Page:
Child labour exploitation is the employment of children in a form that deprives them of their childhood. The nature of this work can be damaging to a child’s safety, physical health, and mental health along with hindering their moral development. It occurs in many different forms and can often go unnoticed by authorities. 16 out of every 100 children worldwide are in child labour exploitation. Three quarters of whom work in dangerous environments, like mines and factories, or with hazardous substances. However, some of the poorest families throughout the world depend on their children working to boost their family income. Thus it has become a widely accepted practice in some cultures.
The Different Types of Child Labour Exploitation
A common route into labour exploitation is through human trafficking, this is where the children are sold to “owners” and forced to work. This can occur within the child’s own country or involve them being smuggled across borders. Debt bondage, on the other hand, is a form of child labour exploitation where children are demanded to work to pay off a debt. This debt is often incurred by their family and the child is sent off to work for years in repayment.
Some children are threatened or coerced into committing crimes, often by criminal gangs, for others’ gain. They are forced into activities such as: drug trafficking, begging and theft. Children can be pushed into this form of exploitation through threats of violence or family demands for money. Children who traffic drugs are at an increased risk of physical abuse and often become addicted to drugs at a very young age.
One specific form of labour exploitation is sexual exploitation. This involves prostitution, pornography and pornographic performances. Boys and girls around the world are exploited for adults’ personal gain and profit. Some are sold into forced marriages, some are made to entertain adults and others are kidnapped and trafficked to become child prostitutes.

How can you Recognise Child Labour Exploitation?
Child labour exploitation can be incredibly difficult to recognise, especially in children who are serving as domestic workers. Within the realms of a home, these children (typically girls) can be hidden from the authorities and exploited. Some children themselves will try to conceal the nature of their treatment, so you must observe both their physical state and their behaviour for indicators. Physical factors such as: injuries, abnormal development and poor hygiene can all be red flags for child labour exploitation. Similarly, school drop-out, mental illness, aggression and nervousness can all be considered psycho-behavioural indicators of labour exploitation in children. To assess whether a child is being exploited you can also consider whether the hours that they are working are excessive for their age. Additionally, you must consider whether, in the case of manual labour, children are being asked to lift objects that exceed what is considered acceptable for their age. One criteria alone does not guarantee child labour exploitation, but it highlights the vulnerable children who require your attention and investigation.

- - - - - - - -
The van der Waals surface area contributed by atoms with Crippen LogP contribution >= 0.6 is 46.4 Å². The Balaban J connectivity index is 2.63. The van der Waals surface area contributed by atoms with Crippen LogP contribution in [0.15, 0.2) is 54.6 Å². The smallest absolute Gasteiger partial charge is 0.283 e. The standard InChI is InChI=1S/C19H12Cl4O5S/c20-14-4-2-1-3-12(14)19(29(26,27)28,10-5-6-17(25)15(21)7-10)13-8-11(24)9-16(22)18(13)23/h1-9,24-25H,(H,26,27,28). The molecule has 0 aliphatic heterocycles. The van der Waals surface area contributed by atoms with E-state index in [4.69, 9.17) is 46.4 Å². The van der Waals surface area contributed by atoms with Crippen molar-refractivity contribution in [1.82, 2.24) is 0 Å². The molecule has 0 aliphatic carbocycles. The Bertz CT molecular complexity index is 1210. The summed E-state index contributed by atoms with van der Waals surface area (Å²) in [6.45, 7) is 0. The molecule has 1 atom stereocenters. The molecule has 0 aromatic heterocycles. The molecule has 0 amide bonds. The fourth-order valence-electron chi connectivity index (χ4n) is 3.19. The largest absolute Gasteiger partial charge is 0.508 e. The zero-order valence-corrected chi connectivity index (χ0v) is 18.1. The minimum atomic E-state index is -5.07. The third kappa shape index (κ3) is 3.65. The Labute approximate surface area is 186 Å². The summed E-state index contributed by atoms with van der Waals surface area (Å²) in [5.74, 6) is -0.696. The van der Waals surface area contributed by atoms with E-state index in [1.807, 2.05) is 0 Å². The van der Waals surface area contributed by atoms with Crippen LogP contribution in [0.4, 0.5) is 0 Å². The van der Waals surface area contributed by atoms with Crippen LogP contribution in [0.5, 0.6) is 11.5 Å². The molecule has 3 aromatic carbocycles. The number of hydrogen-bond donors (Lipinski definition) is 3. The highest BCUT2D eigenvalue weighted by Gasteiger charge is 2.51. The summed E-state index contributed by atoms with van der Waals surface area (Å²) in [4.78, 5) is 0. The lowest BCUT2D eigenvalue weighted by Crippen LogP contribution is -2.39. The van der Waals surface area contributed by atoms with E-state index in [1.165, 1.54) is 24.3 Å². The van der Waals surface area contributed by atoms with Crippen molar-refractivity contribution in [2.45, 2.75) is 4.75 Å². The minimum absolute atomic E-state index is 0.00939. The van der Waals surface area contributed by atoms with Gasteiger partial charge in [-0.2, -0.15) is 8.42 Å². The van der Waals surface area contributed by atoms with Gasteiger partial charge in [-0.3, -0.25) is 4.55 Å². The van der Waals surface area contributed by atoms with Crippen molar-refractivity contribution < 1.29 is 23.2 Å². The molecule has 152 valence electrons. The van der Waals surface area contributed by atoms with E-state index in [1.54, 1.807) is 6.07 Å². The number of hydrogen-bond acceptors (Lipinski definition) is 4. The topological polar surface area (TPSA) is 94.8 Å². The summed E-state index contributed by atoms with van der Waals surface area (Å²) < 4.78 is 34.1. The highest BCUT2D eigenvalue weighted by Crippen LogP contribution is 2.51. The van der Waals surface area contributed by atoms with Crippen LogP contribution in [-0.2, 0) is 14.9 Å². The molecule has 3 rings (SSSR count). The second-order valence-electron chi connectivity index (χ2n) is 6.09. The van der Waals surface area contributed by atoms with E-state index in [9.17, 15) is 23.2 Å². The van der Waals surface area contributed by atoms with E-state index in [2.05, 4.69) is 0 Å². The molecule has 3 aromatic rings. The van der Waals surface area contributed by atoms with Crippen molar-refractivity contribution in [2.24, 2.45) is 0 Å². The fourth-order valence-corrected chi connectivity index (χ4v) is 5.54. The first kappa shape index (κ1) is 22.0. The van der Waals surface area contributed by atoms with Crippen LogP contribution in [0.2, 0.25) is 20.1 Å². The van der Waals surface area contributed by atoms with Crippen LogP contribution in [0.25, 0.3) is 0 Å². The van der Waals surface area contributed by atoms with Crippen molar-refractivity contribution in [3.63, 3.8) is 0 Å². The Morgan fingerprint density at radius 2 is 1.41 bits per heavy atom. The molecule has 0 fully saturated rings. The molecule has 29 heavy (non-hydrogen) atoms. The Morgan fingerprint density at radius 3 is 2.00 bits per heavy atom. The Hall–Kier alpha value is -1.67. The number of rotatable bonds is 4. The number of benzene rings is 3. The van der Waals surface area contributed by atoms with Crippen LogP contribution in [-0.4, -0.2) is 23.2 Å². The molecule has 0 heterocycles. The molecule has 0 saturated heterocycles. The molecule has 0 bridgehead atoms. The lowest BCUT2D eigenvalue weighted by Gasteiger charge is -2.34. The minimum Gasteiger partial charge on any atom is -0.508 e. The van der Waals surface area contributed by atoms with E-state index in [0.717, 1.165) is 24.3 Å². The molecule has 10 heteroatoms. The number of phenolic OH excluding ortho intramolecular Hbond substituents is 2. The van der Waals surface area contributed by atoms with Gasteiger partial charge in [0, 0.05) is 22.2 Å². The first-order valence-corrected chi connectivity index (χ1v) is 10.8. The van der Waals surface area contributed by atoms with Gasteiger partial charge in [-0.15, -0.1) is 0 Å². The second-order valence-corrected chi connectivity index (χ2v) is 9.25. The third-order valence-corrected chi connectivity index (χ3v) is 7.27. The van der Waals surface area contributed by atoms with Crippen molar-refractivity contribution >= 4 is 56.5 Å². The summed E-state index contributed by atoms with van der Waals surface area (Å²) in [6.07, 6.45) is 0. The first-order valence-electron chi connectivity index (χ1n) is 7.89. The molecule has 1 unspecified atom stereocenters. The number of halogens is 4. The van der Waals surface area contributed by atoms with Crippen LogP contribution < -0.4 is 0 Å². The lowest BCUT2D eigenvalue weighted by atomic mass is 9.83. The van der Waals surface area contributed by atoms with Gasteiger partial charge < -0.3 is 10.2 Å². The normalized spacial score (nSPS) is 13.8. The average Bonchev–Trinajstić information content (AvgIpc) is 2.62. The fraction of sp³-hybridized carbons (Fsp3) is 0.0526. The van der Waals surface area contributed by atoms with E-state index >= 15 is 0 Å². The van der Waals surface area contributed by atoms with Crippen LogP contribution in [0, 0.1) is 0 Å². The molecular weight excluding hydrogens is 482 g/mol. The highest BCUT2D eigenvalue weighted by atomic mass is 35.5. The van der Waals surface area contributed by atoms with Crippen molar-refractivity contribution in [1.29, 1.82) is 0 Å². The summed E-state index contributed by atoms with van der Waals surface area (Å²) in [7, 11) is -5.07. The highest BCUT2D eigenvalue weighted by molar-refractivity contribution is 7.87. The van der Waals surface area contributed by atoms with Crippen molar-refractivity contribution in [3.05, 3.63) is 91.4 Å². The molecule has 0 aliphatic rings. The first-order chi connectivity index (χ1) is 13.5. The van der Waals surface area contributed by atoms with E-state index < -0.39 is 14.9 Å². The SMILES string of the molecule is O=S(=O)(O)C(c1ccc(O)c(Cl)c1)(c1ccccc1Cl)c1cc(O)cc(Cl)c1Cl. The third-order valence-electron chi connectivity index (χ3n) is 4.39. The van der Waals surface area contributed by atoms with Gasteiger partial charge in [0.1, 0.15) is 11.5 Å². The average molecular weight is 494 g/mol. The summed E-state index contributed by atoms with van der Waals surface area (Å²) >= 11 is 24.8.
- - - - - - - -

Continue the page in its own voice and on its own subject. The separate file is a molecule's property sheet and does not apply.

What are the Impacts of Child Labour Exploitation?
Child labour exploitation can have detrimental impacts on not only a person’s childhood, but also on the rest of their life. Many children in child labour exploitation are denied education, health, proper nutrition and security. Denial of such basic grounding sets an unstable foundation for the child’s future.
The health and safety risks of children working in dangerous environments are extensive. Children working in mines can fall victim to tunnel collapses, accidental explosions and rock falls. Whilst those in contact with hazardous substances could suffer inhalational injuries and burns. Repeated exposure to hazardous substances can cause long-term health conditions such as asbestosis and silicosis (both serious lung diseases). Children are often utilised in industry as their small bodies can enter spaces unreachable to adults. However, crawling into small spaces or repeatedly being bent over can cause disfigurement, spinal injuries and difficulty walking straight.
Children who are being sexually exploited are incredibly vulnerable to physical abuse, malnutrition and sexually transmitted diseases. Whilst arguably the most important factor of all is the psychological scars left by this horrendous form of exploitation.
Why is Child Labour Exploitation an Important Issue?
Children are a body of our society who are highly vulnerable to exploitation. An astonishing proportion of children across the world are being put in danger and deprived of their childhood by child labour exploiters. In order to address this injustice, we must first work at identifying it. Modern slavery training can help equip you with the skills to identify these situations and the knowledge to begin rectifying them. Education has been recognised as a key factor in preventing child labour exploitation. Not only do children in education have less chance of suffering labour exploitation, but also children already within labour exploitation who are offered education have a greater chance of escaping it.